Dr. Roach: Rogaine for hair growth an irritant for some

Keith Roach
To Your Health

Dear Dr. Roach: You recently wrote that minoxidil (Rogaine) provides some benefit for hair growth. My friend broke out in hives after using it. Would you please print the pros and cons associated with Rogaine?

— T.A.

Dear T.A.: Topical minoxidil is generally well-tolerated. The most common side effect was what your friend had, a local skin reaction, which can be allergic in nature or plain irritation. In most cases of people with allergic reaction, it was a separate component in the product — a solvent called propylene glycol, not the minoxidil itself — that caused the reaction, so some people have had success with a compounded version of the medicine made with a different solvent.

Dr. Keith Roach

Both men and women have strong desire for even the moderate benefit in hair that minoxidil usually gives, so much so that they are often willing to put up with mild irritation.

Minoxidil taken orally dramatically lowers blood pressure, but topical minoxidil is not absorbed well enough to lower the blood pressure in people with intact skin. People with inflammation of the scalp may absorb enough minoxidil to lower their blood pressure, which could be a problem in people with some kinds of heart disease.

Dear Dr. Roach: I have noticed most physicians are board certified in their field. Should I avoid those who are not certified? Does board certification have anything to do with qualifications?

— H.W.

Dear H.W.: There are several different qualifications for doctors. They need a license to practice, for one, and state licensing boards monitor their activities and education. State medical boards also require that doctors provide documentation of continuing medical education. This requirement varies from 12 hours per year (Alabama) to 200 hours per year (Washington state).

A number of national boards provide additional certification for doctors, including internal medicine, surgery, family medicine and many others — a total of 40 specialty and 87 subspecialty boards. A doctor does not need to be board certified to practice medicine, but 87% of medical school graduates from 1997-2000 did become board certified. To do so, a doctor not only needs to pass the board examinations (not everyone does), but needs to have successfully completed the medical school internship and residency (and sometimes fellowship) needed to become certified for the board. The American Board of Medical Specialties states that board certification “offers an independent evaluation and verification of physicians’ skills and expertise. It supports and encourages physicians in developing their knowledge and skills throughout their careers to meet the professional practice requirements set by their peers.” Many boards, such as internal medicine, require its newer diplomates (and encourages its older diplomates) to continue to demonstrate expertise through additional educational activities and examinations to be “continuing board certified.”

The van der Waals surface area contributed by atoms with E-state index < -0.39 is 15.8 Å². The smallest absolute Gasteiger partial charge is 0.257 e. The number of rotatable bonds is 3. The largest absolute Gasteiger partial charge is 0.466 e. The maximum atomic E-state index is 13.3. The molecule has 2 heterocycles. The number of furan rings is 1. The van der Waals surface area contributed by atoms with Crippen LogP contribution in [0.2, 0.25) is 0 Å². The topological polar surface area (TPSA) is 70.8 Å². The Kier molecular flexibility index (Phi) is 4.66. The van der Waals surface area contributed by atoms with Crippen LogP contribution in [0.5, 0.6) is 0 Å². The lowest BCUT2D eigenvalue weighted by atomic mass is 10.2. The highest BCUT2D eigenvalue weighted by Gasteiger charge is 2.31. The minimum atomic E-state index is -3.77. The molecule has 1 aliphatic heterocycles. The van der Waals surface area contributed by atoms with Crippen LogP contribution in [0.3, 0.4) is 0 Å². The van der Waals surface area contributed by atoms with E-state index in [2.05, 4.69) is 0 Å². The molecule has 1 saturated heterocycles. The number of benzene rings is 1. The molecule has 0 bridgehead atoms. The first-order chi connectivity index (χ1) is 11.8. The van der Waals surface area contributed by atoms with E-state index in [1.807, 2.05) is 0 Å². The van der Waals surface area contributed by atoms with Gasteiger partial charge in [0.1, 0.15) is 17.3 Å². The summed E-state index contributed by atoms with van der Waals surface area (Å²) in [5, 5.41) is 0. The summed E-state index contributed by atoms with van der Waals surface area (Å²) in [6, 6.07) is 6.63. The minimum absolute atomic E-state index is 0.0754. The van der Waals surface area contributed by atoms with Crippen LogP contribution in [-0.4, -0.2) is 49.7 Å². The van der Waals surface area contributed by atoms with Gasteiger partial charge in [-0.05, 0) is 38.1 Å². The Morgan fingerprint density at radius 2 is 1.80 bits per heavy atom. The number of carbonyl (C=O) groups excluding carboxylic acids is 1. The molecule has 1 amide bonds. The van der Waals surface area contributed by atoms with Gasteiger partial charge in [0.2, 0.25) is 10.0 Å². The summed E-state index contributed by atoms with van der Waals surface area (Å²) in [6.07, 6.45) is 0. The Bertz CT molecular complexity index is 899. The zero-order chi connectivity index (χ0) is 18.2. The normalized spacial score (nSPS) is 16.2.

Doctors who finished training years ago did not become board certified as often as they do now, and some physicians never become board certified but nonetheless have great expertise in their fields. For doctors who have graduated recently, not being board certified would be a bit of a concern.

You can find out if your doctor is board certified at: www.certificationmatters.org/find-my-doctor/.

Readers may email questions to ToYourGoodHealth@med.cornell.edu.